“I want to create something that’s there to let people have a good time,” Moon Dog explains. “It’s going to make people happy. That makes me happy. We need more things like this.” 

In the meantime, Moon Dog has been earning money by driving for Postmates—a meal delivery platform with an Uber-like gig-economy structure—though since he left his car behind to procure his school bus, he has been flying a sign to fill in the gap. Between Postmates, DJ-ing, and flying signs, Moon Dog manages to scrape together $200 per month in car insurance and $10 per month for a gym membership. “I have a place to take a shower, a place to sleep—I have everything I need,” Moon Dog says. “Life makes me happy. I love it—it’s beautiful.” 

Though Moon Dog admits that being unhoused is tough, he is adamant that his lifestyle beats the alternative. 

“I figured out a way to be comfortable without working two jobs for 15 hours a day,” he says. “Because if you’re doing that—are you living? You’re not living. You’re slaving.” 

Moon Dog believes that homeless is the price he pays for freedom. 

“I was watching [the movie] Team America: World Police at my friend’s house,” he says. “And it’s like in that song: 

‘Freedom isn’t free – 
it costs folks like you and me. 
If we don’t chip in that buck o’five, 
who will?’” 

As Moon Dog explains, he could work long hours at a minimum-wage job, trading his freedom to invest in himself for enough money to rent a room the size of his school bus. He used to do just that as a forklift driver for Sam’s Club, a Walmart-owned retail company and Costco—but he won’t go back.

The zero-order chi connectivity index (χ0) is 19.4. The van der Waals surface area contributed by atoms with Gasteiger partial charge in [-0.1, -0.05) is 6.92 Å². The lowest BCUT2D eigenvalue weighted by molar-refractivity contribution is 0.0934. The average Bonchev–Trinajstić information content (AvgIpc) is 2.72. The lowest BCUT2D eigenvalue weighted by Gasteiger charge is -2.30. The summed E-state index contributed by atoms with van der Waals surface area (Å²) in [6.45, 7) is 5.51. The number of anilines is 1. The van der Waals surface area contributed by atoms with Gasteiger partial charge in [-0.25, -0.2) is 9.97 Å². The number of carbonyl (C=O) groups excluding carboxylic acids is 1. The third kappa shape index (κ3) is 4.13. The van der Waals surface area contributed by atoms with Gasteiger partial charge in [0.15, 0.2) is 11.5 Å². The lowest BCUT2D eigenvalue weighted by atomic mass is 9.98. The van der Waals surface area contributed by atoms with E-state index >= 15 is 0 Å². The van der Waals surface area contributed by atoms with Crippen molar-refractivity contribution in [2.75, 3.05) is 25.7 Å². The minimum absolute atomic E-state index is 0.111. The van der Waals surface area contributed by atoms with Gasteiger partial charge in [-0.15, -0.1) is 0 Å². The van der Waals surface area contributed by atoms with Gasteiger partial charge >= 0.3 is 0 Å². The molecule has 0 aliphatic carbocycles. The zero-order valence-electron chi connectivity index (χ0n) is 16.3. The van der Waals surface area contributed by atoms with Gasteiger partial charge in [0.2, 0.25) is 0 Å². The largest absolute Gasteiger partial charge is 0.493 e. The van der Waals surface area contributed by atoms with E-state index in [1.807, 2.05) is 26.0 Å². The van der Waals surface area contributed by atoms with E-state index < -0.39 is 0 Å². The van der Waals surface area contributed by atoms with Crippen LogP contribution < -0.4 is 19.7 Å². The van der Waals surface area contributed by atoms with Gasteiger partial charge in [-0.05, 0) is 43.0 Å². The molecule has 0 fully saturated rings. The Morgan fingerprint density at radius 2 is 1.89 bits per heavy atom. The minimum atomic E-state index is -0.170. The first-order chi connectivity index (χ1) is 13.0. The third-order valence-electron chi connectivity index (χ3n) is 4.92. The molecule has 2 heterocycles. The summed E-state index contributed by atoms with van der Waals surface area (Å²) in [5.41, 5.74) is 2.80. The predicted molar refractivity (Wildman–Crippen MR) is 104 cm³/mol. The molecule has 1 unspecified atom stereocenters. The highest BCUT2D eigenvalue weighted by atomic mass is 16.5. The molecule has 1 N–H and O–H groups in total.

“I’m able to invest in my future in a way that people who have homes—but give it all to their landlord to get by, paycheck-to-paycheck—will never have,” he says. “As somebody who’s homeless now, I’m accomplishing more in life than I ever did when I had a home, because I’m experiencing freedom that was lost.”

Moon Dog believes that the world should be structured so that those willing to work full-time jobs are paid enough to live comfortably and raise a family—and if it was, he would seek a full-time job and a stable living situation in a heartbeat. But his experience as a forklift driver revealed a working world that falls considerably short of this standard.